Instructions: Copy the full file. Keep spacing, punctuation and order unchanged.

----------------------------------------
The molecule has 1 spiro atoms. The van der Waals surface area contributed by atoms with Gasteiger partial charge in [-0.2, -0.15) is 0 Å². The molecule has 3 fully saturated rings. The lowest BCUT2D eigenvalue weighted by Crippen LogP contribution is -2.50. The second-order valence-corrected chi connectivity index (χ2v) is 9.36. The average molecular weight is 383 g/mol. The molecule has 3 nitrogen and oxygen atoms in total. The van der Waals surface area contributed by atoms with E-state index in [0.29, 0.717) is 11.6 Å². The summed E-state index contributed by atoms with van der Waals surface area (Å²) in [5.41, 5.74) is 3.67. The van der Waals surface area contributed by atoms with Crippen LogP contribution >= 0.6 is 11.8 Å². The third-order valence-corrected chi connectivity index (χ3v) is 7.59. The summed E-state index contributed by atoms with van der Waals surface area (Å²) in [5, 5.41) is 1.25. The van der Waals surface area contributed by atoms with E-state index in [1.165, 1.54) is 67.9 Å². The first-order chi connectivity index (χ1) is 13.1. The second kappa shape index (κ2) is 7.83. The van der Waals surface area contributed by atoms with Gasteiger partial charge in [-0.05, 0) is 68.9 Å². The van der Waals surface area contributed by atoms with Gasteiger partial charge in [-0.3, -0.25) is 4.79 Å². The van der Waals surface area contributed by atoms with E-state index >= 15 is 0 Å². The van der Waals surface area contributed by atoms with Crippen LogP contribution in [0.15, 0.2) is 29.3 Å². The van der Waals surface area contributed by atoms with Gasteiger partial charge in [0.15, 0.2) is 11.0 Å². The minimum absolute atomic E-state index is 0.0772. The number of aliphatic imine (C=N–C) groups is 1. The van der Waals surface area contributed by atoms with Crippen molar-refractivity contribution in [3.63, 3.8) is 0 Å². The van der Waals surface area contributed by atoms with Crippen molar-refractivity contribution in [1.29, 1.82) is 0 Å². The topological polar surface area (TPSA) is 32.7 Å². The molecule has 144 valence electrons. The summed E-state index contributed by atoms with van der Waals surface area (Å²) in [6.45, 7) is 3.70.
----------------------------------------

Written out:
The molecule has 1 spiro atoms. The van der Waals surface area contributed by atoms with Gasteiger partial charge in [-0.2, -0.15) is 0 Å². The molecule has 3 fully saturated rings. The lowest BCUT2D eigenvalue weighted by Crippen LogP contribution is -2.50. The second-order valence-corrected chi connectivity index (χ2v) is 9.36. The average molecular weight is 383 g/mol. The molecule has 3 nitrogen and oxygen atoms in total. The van der Waals surface area contributed by atoms with E-state index in [0.29, 0.717) is 11.6 Å². The summed E-state index contributed by atoms with van der Waals surface area (Å²) in [5.41, 5.74) is 3.67. The van der Waals surface area contributed by atoms with Crippen LogP contribution >= 0.6 is 11.8 Å². The third-order valence-corrected chi connectivity index (χ3v) is 7.59. The summed E-state index contributed by atoms with van der Waals surface area (Å²) in [5, 5.41) is 1.25. The van der Waals surface area contributed by atoms with E-state index in [1.165, 1.54) is 67.9 Å². The first-order chi connectivity index (χ1) is 13.1. The second kappa shape index (κ2) is 7.83. The van der Waals surface area contributed by atoms with Gasteiger partial charge in [-0.05, 0) is 68.9 Å². The van der Waals surface area contributed by atoms with Gasteiger partial charge in [-0.3, -0.25) is 4.79 Å². The van der Waals surface area contributed by atoms with E-state index >= 15 is 0 Å². The van der Waals surface area contributed by atoms with Crippen LogP contribution in [0.15, 0.2) is 29.3 Å². The van der Waals surface area contributed by atoms with Gasteiger partial charge in [0.15, 0.2) is 11.0 Å². The minimum absolute atomic E-state index is 0.0772. The number of aliphatic imine (C=N–C) groups is 1. The van der Waals surface area contributed by atoms with Crippen molar-refractivity contribution in [3.63, 3.8) is 0 Å². The van der Waals surface area contributed by atoms with Crippen molar-refractivity contribution in [1.29, 1.82) is 0 Å². The topological polar surface area (TPSA) is 32.7 Å². The molecule has 144 valence electrons. The summed E-state index contributed by atoms with van der Waals surface area (Å²) in [6.45, 7) is 3.70.